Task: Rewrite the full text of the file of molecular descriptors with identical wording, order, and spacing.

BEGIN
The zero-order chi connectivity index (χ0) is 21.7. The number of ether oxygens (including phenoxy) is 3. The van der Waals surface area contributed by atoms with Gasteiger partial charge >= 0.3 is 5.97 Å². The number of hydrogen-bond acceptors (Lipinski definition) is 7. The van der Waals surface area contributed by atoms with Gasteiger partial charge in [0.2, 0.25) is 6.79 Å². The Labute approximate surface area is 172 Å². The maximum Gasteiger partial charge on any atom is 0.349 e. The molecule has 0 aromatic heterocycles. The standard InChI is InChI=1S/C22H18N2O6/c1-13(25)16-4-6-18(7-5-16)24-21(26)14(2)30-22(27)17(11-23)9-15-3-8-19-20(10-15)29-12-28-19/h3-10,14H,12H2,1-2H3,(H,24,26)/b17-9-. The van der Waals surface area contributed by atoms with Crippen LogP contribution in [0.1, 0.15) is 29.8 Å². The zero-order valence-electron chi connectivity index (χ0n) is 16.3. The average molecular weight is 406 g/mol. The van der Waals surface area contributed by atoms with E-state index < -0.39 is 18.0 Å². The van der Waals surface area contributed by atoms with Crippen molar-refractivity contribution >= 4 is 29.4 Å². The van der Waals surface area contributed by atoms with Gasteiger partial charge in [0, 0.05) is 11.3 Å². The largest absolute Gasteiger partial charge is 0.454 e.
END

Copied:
The zero-order chi connectivity index (χ0) is 21.7. The number of ether oxygens (including phenoxy) is 3. The van der Waals surface area contributed by atoms with Gasteiger partial charge >= 0.3 is 5.97 Å². The number of hydrogen-bond acceptors (Lipinski definition) is 7. The van der Waals surface area contributed by atoms with Gasteiger partial charge in [0.2, 0.25) is 6.79 Å². The Labute approximate surface area is 172 Å². The maximum Gasteiger partial charge on any atom is 0.349 e. The molecule has 0 aromatic heterocycles. The standard InChI is InChI=1S/C22H18N2O6/c1-13(25)16-4-6-18(7-5-16)24-21(26)14(2)30-22(27)17(11-23)9-15-3-8-19-20(10-15)29-12-28-19/h3-10,14H,12H2,1-2H3,(H,24,26)/b17-9-. The van der Waals surface area contributed by atoms with Crippen LogP contribution in [0.1, 0.15) is 29.8 Å². The zero-order valence-electron chi connectivity index (χ0n) is 16.3. The average molecular weight is 406 g/mol. The van der Waals surface area contributed by atoms with E-state index < -0.39 is 18.0 Å². The van der Waals surface area contributed by atoms with Crippen molar-refractivity contribution >= 4 is 29.4 Å². The van der Waals surface area contributed by atoms with Gasteiger partial charge in [0, 0.05) is 11.3 Å². The largest absolute Gasteiger partial charge is 0.454 e.